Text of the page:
Tech writing, obviously.

    And even in such restricted and deliberately simplified circumstances, you get by only because they are embedded in redundant sources of inference, and competent speakers can make allowances - much as they can for problems with number and gender and first/second/third person confusions. Isolated errors of almost any kind can be handled without confusion in slack, simplified, "business" communication - a kind of prose designed to exclude complexity of reference.
    In your world, maybe - I doubt it, but it's possible.

    Change a preposition in a Shakespearean sonnet or a Jane Austen novel, screw around with them in one of O Henry's or Mark Twain's or David Foster Wallace's stories, or even change "for" to "from" in a short command memo, and see what happens.
     
  8. gendanken Ruler of All the Lands Valued Senior Member

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    4,779
    These children are being taught English, genius.

    That's why there's a menagerie of poorly funded organization with the express purpose of preserving dying cultures.


    You do realize that not only does Pinker-- personally-- consult with anthropologists and philologists and ethnolinguists like Malotki-- who's not only exhausted the entire spectrum of the Hopi language, but has created foundations to preserve the entire culture as well, he also collaborates with philosophers and linguists like Chomsky, who also teaches at MIT, and Hoffstader, another language wizard, but has ALSO sat, and eaten, and spoken with NOT Hopi children but adults as well?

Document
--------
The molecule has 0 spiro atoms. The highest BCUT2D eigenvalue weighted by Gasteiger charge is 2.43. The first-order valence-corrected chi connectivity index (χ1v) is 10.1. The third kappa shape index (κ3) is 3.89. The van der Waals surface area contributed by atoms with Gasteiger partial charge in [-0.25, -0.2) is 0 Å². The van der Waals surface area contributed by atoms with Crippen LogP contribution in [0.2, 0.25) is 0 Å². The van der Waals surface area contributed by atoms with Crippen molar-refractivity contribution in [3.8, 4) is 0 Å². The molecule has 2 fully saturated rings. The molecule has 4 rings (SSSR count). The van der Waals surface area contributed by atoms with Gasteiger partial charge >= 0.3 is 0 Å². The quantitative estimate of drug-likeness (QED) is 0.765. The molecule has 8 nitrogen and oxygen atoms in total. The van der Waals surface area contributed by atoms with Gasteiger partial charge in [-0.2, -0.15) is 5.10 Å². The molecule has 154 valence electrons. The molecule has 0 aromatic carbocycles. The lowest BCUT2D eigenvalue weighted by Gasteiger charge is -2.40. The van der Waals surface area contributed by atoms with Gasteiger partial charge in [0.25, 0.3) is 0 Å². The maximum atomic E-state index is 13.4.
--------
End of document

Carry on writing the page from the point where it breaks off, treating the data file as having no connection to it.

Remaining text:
Where is this "ivory tower" but in the pristine walls of your chamber echoing the sound of you posting intellectually arrogant excrement?

    Want me to quote you to you?

    Do you or do you not state the average grade school teacher knows more about the Hopis than Pinker?
     
  9. Fraggle Rocker Staff Member

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    24,690
    How amusing. Some prepositions are so utterly useless that we don't even notice them. Here's your paragraph, with the highlighting corrected:

    A car bomb near a Shiite mosque in a village north of Baghdad exploded among crowds of people on Wednesday, killing at least 13 and wounding 24 others, the police said.

    The three instances of of are just placeholders, and the at is a meaningless component of an idiomatic expression.

    Now bear in mind that this paragraph is A) writing, not speech, and B) written by a professional writer, not a citizen of average communication ability. The sentences you hear at the bus stop are not so well crafted.
    I just happened to come across this letter in yesterday's newspaper, which speaks directly to this point:
    Almost everything about religion annoys me, but some of it makes me downright angry, and this is an example. You give an imaginary supernatural creature the credit for something that we human beings did for ourselves! Something people fought and died for! Something they have been working on for more than 200 years, still trying to get it right!